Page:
Claude McKay: Poems
Critical Reading: “The Harlem Dancer” and Her Storm College
Claude McKay’s “The Harlem Dancer” is a poem immersed in the rich cultural aesthetic of a cultural renaissance that is unable to conceal its somber song of oppression, even in an atmosphere trying relentlessly to exorcise those sour notes. The infected atmosphere in question is a Harlem nightclub, in which a beautiful, black female dances away her hardships as “laughing youths,” “prostitutes,” and the speaker watch. Using the speaker’s unique perspective, and the strict sonnet form, McKay illuminates both the beauty of resilience and degradation of the African American “self” perpetuated by racial oppression.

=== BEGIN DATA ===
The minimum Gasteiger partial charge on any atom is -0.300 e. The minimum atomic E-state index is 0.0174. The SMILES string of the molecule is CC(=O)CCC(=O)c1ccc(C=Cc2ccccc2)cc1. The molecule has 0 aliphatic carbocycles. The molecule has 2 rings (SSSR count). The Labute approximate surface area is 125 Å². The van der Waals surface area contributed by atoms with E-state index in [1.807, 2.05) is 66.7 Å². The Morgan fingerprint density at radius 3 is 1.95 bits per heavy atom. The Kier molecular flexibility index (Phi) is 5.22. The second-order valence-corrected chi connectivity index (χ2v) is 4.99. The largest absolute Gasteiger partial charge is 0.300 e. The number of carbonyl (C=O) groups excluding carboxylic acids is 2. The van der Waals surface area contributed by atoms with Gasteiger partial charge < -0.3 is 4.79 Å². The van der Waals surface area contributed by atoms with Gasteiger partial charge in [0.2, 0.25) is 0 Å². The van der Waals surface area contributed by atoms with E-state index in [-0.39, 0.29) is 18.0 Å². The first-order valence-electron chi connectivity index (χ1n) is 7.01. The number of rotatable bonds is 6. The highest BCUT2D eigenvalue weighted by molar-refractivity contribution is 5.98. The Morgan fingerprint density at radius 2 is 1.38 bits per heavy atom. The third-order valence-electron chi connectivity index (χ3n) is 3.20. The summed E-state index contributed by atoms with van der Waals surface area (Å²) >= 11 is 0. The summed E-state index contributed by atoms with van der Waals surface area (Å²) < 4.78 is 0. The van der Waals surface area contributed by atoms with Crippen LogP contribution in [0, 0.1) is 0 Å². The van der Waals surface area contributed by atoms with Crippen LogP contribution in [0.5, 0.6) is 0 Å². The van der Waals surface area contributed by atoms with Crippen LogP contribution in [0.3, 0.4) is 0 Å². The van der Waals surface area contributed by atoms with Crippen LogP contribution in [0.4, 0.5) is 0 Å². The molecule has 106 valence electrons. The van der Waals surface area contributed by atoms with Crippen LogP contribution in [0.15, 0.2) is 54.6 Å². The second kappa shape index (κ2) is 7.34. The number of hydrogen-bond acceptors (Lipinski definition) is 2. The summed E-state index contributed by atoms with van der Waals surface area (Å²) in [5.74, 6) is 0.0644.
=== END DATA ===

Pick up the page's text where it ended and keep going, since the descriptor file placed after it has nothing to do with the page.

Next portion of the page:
Initially, a division is drawn between the speaker and the rest of the audience because of a difference in race and perhaps morality. Critic Beth Palatnik agrees, stating that the speaker “identifies himself and the dancer with blackness” (Palatnik). According to her analysis, the speaker assumes a position of moral superiority over the rest of the audience that sexualizes the dancer’s “half clothed body” (McKay 2). She notes that the speaker is more preoccupied with the woman’s “swaying palm” than he seems to be with her scantily clad figure.
Though Palatnik seems to believe that this evidence alone proves the speaker’s...
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